Gov. J.B. Pritzker on Friday signed into law a measure aimed at groups that engage in large-scale retail theft and then sell the stolen goods online.
Pritzker signed the bill at Water Tower Place on Chicago’s Magnificent Mile, a commercial strip that has been the site of high-profile property crimes in recent years.
Organized retail crime has garnered headlines through both smash-and-grab thefts at high-end stores and large-scale operations targeting railroad and trucking cargo. The pilfered goods are often sold online and in some cases, officials have said, the proceeds are used in furtherance of more serious crimes, like human trafficking and gun trafficking.
The bill created some tensions during the spring legislative session in Springfield before passing. Civil libertarian groups were initially concerned that the bill could wind up targeting women who had been coerced into taking part in theft rings through abusive relationships or human trafficking.
Proponents stressed the intent of the measure was to go after ringleaders of the organized theft outfits.
On Friday, Pritzker sought to make clear that the legislation “is not aimed at a low-income parent desperate to feed their child” or “a kid making a shortsighted mistake.”
“This is about a multibillion-dollar industry of organized criminals carrying out sophisticated theft operations to turn a profit on the resale market,” Pritzker said. “No, this is not about the one-off shoplifting incident. It’s much bigger than that. This is about the safety of our communities. It’s about preventing militarized storefronts and empty commercial corridors.”
The legislation had bipartisan support in the General Assembly. It was sponsored by state Sen. Suzy Glowiak Hilton, a Democrat from Western Springs, and state Rep. Kam Buckner, a Democrat who announced Thursday he’s running for mayor of Chicago in 2023.
The bill signing comes in an election year as Pritzker and other Democrats are being accused by Republicans of being soft on crime.
The new law allows county prosecutors to pursue cases for these types of crimes carried out in different counties; creates a “statewide intelligence platform” to enhance coordination between retailers and law enforcement; and requires online third-party marketplaces to verify their users’ identities with bank account or other information to make sure they’re legitimate.
“In the old days, you’re familiar with maybe small groups engaging in retail theft and pawning out items at the pawnshop or at a flea market or in the back alley,” Attorney General Kwame Raoul said at Friday’s bill signing. “(Now) these crime rings utilize online marketplaces to easily resell these items.”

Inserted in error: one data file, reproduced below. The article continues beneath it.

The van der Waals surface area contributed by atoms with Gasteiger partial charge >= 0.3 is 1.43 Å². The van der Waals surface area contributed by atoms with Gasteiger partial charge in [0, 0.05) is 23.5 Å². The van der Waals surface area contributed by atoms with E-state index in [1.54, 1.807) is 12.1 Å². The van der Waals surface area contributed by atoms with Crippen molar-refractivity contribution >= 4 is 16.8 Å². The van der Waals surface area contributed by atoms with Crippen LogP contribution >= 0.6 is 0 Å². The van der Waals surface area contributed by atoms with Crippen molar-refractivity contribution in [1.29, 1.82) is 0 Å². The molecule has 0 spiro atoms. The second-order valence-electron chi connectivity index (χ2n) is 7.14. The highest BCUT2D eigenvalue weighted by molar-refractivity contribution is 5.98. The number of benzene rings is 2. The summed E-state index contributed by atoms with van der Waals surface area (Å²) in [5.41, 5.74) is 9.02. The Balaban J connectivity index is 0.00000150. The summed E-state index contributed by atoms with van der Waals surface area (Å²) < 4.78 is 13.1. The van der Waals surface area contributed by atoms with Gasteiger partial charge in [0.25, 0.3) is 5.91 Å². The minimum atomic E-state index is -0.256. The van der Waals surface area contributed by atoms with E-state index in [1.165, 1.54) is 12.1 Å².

In late March, the Illinois Criminal Justice Information Authority, or ICJIA, issued a memo questioning a claim by the Illinois Retail Merchants Association that “Illinois has become the epicenter” for organized retail theft, which it said was growing nationally by roughly “60% in the past five years.”
ICJIA believed the claim came from a national survey of an “unrepresentative, anonymous sample” of 61 retail companies. According to the memo, the 60% figure from the National Retail Federation was calculated in terms of “costs to retailers” instead of how often these crimes actually occur.
There is indeed no way to quantify exactly how often organized retail crime occurs. But crime statistics in Chicago show there’s been a drop in some property crimes of the sort that might encompass organized retail theft.
For example, the number of burglaries throughout Chicago dropped 43% between 2018 and the end of last year. In police beat 1833, which includes Water Tower Place and North Michigan Avenue, there were 10 burglaries reported last year and 11 in 2018.
Burglaries on that beat, however, soared to 68 in 2020, but that was largely because of widespread looting that August amid protests over the murder of George Floyd by Minneapolis police.
Retail theft in Chicago dropped 42% between 2018 and last year. In beat 1833, retail theft was down 60% over the same period.
Despite such figures, Raoul insisted that organized retail crime is on the rise based on “tax revenue loss,” not actual crime statistics.
“I’m talking about people who are afraid to walk out here on Michigan Avenue to go shopping or to Oakbrook Center, or quite frankly in the neighborhoods,” he said. “I’m talking about if you walk into a Walgreens or a CVS it becomes increasingly inconvenient because they have to protect their products. You have to get an attendant to unlock things. There’s all sorts of evidence of this going up, not down.”